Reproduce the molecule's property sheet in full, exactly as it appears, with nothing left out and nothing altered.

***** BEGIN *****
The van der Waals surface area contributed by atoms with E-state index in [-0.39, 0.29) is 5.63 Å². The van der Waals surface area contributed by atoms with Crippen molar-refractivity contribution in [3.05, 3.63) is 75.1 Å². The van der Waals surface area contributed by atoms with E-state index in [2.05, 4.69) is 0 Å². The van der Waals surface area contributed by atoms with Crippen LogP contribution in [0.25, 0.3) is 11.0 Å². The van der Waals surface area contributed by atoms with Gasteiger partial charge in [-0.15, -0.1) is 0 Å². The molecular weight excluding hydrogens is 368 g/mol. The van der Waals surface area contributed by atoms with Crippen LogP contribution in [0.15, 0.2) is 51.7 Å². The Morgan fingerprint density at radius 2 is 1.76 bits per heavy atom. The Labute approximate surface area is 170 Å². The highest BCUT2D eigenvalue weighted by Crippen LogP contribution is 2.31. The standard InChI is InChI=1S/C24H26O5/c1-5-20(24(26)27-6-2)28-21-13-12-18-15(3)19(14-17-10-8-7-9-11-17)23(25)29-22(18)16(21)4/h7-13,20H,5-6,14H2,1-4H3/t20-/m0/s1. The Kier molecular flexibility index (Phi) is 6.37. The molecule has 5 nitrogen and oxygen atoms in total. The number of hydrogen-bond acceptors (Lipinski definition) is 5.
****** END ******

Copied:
The van der Waals surface area contributed by atoms with E-state index in [-0.39, 0.29) is 5.63 Å². The van der Waals surface area contributed by atoms with Crippen molar-refractivity contribution in [3.05, 3.63) is 75.1 Å². The van der Waals surface area contributed by atoms with E-state index in [2.05, 4.69) is 0 Å². The van der Waals surface area contributed by atoms with Crippen LogP contribution in [0.25, 0.3) is 11.0 Å². The van der Waals surface area contributed by atoms with Gasteiger partial charge in [-0.15, -0.1) is 0 Å². The molecular weight excluding hydrogens is 368 g/mol. The van der Waals surface area contributed by atoms with Crippen LogP contribution in [0.15, 0.2) is 51.7 Å². The Morgan fingerprint density at radius 2 is 1.76 bits per heavy atom. The Labute approximate surface area is 170 Å². The highest BCUT2D eigenvalue weighted by Crippen LogP contribution is 2.31. The standard InChI is InChI=1S/C24H26O5/c1-5-20(24(26)27-6-2)28-21-13-12-18-15(3)19(14-17-10-8-7-9-11-17)23(25)29-22(18)16(21)4/h7-13,20H,5-6,14H2,1-4H3/t20-/m0/s1. The Kier molecular flexibility index (Phi) is 6.37. The molecule has 5 nitrogen and oxygen atoms in total. The number of hydrogen-bond acceptors (Lipinski definition) is 5.